Posted in Applying for a mortgage - Lisa Alentejano services the interior, Bank VS Broker, BC Mortgages, Canadian Housing Market - Lisa Alentejano, Canadian Mortgage News, Credit Scores, First Time Home Buyer Steps, fixed or variable rate or both, Fixed rates, Hombuyers Downpayment, Home Buyer Closing Costs, Home Loans, Interior home mortgage, Interior Mortgage Expert - Lisa Alentejano, Interior Mortgages, kelowna mortgage, Kelowna Mortgage Broker, Kelowna Mortgage Financing - Lisa Alentejano, Low Interest Rates, Mortgage Affordability, Mortgage by Lisa Alentejano, Mortgage Playground - Lisa Alentejano, Mortgage Consultant, Mortgage Rates, Protecting your biggest investment your mortgage, rate fixed mortgage, Save your money, Why use a mortgage broker

BANK VS BROKER

Buying your first home and getting your first mortgage can be an overwhelming experience.

If this is your first home buying experiencing, applying for a mortgage can be the most intimidating part of the process , so where do you start?

In the past, the home buyer turned to their banks for their mortgage needs, but now you have more options at your disposal with over 40% of consumers turning to mortgage brokers for their mortgages needs instead of the banks.

Mortgage brokers are provincially licensed and regulated by CMBA .   They can help you with all aspects of a mortgage, from figuring out how much you can truly afford, to determining the best mortgage product for you, to finding ways to save you money and pay off your mortgage faster.

Many lenders’ rates and mortgages can only be accessed through a mortgage broker. Not having the selection of lenders, and simply choosing to get a mortgage with a bank, can mean choosing harsher prepayment penalties for breaking your mortgage in the future, as well as a higher interest rate; which can cost buyers thousands upon thousands of dollars over the life of their mortgage.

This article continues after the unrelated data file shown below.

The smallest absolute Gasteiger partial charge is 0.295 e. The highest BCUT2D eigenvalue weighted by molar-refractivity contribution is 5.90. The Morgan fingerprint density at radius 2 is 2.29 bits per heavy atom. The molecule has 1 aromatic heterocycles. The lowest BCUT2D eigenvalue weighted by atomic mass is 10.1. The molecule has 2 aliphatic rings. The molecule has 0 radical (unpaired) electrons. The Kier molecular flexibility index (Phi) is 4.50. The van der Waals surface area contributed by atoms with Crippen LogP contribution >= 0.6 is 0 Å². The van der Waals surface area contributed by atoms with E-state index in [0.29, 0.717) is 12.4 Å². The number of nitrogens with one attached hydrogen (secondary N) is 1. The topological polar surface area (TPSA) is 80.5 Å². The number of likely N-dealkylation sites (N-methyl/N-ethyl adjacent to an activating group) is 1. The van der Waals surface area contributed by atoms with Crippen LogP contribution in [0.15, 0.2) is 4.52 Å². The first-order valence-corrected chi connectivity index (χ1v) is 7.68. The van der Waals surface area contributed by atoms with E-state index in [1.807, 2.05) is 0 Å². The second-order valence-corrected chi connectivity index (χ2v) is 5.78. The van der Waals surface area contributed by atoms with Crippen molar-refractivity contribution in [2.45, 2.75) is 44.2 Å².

A mortgage broker is also able to better tailor a mortgage product to your specific needs, whether that be working with a lender who is more flexible when it comes to self-employed income; one who has more flexible prepayment terms; or one that has more options for consumers that possibly have suffered some credit challenges in the past.  Because mortgage brokers have access to more lenders, they’re better able to find a lender and a mortgage based on your specific needs and financial situation to get you the lowest mortgage rates today.

Mortgage brokers offer convenience, which lets you meet around your schedule, not the banks hours.

Mortgage brokers also operate on commission and are paid by the lenders who ultimately grant you your mortgage, so there is no cost to the consumer.   Referrals are the life blood of our business so it is in our best interest to serve you as best we can.

Bottom line,  using a mortgage broker gives you the freedom of CHOICE and comparables to consider, using a bank gives you no other choice but ONE, theirs.

Feel free to contact me with any questions you may have at 1-888-819-6536 or lisa@mortgageplayground.com

 

Posted in Bank of Canada, jim flaherty mortgage rules, Low Interest Rates, Mortgage Affordability, Mortgage by Lisa Alentejano, mortgage financing kamloops, mortgage rules, Pre Approval Mortgage, Protecting your biggest investment your mortgage, Why use a mortgage broker

No changes to mortgage rules as of yet… Jim Flaherty left the current regime in place

Investors hoping for a spike in rental demand will be disappointed with the government’s decision to keep mortgage insurance rules as they are — the Finance minister offering a budget that does nothing to tighten qualifying terms for potential homebuyers.

While moving to cut 19,200 bureaucratic jobs over the next three years with an eye toward slashing $5 billion a year from the federal budget, Jim Flaherty left the current regime of mortgage rules in place.